Sacred Geometry Symbolism and Purpose in Religious Structures

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Sacred Geometry Symbolism and Purpose in Religious Structures Looks at how several styles of religious architecture make use of geometry and suggests what religious symbolism various geometric shapes exhibit. The principles that underlie disciplines such as geomancy, sacred geometry, magic or electronics are fundamentally linked with the nature of the universe.

Introduction:

Geometry exists everywhere in nature: its order underlies the structure of all things from molecules to galaxies, from the smallest virus to the largest whale. Despite our separation from the natural world, we human beings are still bounded by the natural laws of the universe. The unique consciously-planned artefacts of mankind have, since the earliest times, likewise been based upon systems of geometry. These systems, although initially derived from natural forms, often exceeded them in complexity and ingenuity, and were imbued with magic powers and profound psychological meaning.

Geometry, literally ‘the measuring of the earth’, was perhaps one of the earliest manifestations of nascent civilization. The fundamental tool which underlies all that is made by the hands of people, geometry developed out of an even earlier skill — the handling of measure, which in ancient times was considered to be a branch of magic. At that early period, magic, science and religion were in fact inseparable, being part of the corpus of skills possessed by the priesthood. The earliest religions of humanity were focused upon those natural places at which the numinous quality of the earth could be readily felt: among trees, rocks, springs, in caves and high places.

The function of the priesthood that grew up around such sites of natural sanctity was at first interpretative. Priests and priestesses were the specialists who could read meaning into auguries and oracles, storms, winds, earthquakes and other manifestations of the universe’s energies. The arts of shamanism that the earliest priests practised gave way with increasing sophistication to a settled ritual priesthood that required outward symbols of the faith. No longer were unhewn boulders and isolated trees the sole requirement of a place of worship. Enclosures were laid out, demarcated as special holy places separate from the profane world. In the ritual required by this laying-out, geometry became inseparably connected with religious activity.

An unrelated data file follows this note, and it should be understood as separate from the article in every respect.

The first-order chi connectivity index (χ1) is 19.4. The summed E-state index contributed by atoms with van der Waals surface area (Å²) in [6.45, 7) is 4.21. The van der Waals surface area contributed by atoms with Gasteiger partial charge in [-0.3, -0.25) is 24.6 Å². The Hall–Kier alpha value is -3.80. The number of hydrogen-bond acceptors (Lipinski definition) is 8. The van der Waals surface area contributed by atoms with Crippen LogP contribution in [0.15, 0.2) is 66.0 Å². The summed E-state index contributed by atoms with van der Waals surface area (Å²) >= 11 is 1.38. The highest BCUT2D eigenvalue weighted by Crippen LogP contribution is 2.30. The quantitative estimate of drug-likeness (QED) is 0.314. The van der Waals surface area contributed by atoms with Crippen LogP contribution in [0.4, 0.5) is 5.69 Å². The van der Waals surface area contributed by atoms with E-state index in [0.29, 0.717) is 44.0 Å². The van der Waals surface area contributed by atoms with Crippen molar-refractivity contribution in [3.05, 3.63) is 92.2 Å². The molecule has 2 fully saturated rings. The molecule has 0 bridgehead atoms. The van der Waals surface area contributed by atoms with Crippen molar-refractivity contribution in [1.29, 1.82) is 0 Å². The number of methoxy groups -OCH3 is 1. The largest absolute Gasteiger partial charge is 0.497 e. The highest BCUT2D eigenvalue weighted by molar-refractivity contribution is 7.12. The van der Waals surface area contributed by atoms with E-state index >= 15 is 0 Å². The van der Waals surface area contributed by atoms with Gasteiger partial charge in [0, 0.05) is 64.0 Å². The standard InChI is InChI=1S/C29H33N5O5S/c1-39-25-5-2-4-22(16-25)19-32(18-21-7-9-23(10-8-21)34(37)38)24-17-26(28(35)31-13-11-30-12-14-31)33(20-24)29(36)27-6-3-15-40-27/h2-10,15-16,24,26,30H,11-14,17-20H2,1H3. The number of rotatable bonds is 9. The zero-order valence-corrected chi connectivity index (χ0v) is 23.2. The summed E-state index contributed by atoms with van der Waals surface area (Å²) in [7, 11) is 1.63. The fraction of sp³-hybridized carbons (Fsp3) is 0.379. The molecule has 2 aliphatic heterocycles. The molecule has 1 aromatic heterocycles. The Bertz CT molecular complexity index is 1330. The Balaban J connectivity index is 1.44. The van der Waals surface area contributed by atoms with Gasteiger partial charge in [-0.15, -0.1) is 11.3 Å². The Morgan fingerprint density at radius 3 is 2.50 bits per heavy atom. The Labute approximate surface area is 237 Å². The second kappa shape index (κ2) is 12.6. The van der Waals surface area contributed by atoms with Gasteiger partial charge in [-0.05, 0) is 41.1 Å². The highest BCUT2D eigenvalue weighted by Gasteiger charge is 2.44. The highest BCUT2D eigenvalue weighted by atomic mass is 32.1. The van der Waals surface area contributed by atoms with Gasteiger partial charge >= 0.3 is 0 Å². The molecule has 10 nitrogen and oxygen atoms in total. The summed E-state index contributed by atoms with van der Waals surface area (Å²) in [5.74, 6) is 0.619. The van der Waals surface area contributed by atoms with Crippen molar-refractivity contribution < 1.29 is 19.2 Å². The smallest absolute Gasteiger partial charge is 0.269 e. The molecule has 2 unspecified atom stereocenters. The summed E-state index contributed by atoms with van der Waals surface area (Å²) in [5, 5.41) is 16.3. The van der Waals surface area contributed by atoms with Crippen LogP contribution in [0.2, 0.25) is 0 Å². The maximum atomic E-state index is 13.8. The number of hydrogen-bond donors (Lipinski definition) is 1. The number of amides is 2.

The harmony inherent in geometry was early recognized as the most cogent expression of a divine plan which underlies the world, a metaphysical pattern which determines the physical. This inner reality, transcendent of outer form, has remained throughout history the basis of sacred structures. Hence, it is just as valid today to construct a modern building according to the principles of sacred geometry as it was in the past in such styles as Egyptian, Classical, Romanesque, Islamic, Gothic, Renaissance or Art Nouveau. Proportion and harmony naturally follow the exercise of sacred geometry, which looks right because it is right, being linked metaphysically with the esoteric structure of matter.

Sacred geometry is inextricably linked with various mystical tenets. Perhaps the most important of these is that attributed to the alchemists’ founder Hermes Trismegistus, the Thrice Great Hermes. This maxim is the fundamental ‘As above, so below’, or ‘That which is in the lesser world (the microcosm) reflects that of the greater world or universe (the macrocosm)’. This theory of correspondences underlies all of astrology and much alchemy, geomancy and magic, where the form of the universal creation is reflected in the body and constitution of man. Man in turn is seen in the Hebraic conception of having been created in the image of God — the temple ordained by the Creator to house the spirit which raises man above the animal kingdom.

Thus, sacred geometry treats not only of the proportions of the geometrical figures obtained in the classical manner by straightedge and compasses, but of the harmonic relations of the parts of the human being with one another; the structure of plants and animals; the forms of crystals and natural objects, all of which are manifestations of the universal continuum.

Contents:

  • The Principles of Sacred Geometry
  • The Forms
  • Ancient British Geometry
  • Ancient Egyptian Sacred Geometry
  • Mesopotamian and Hebrew Sacred Geometry
  • Ancient Greece
  • Vitruvius
  • The Comacines and Medieval Sacred Geometry
  • Masonic Symbolism and Documentary Evidence
  • Problems, Conflicts and Divulgence of the Mysteries
  • Renaissance Sacred Geometry
  • Baroque Geometry
  • Sacred Geometry in Exile
  • Science: The Verifier of Sacred Geometry

Additional information

Format

PDF

Pages

158

Published Date

1980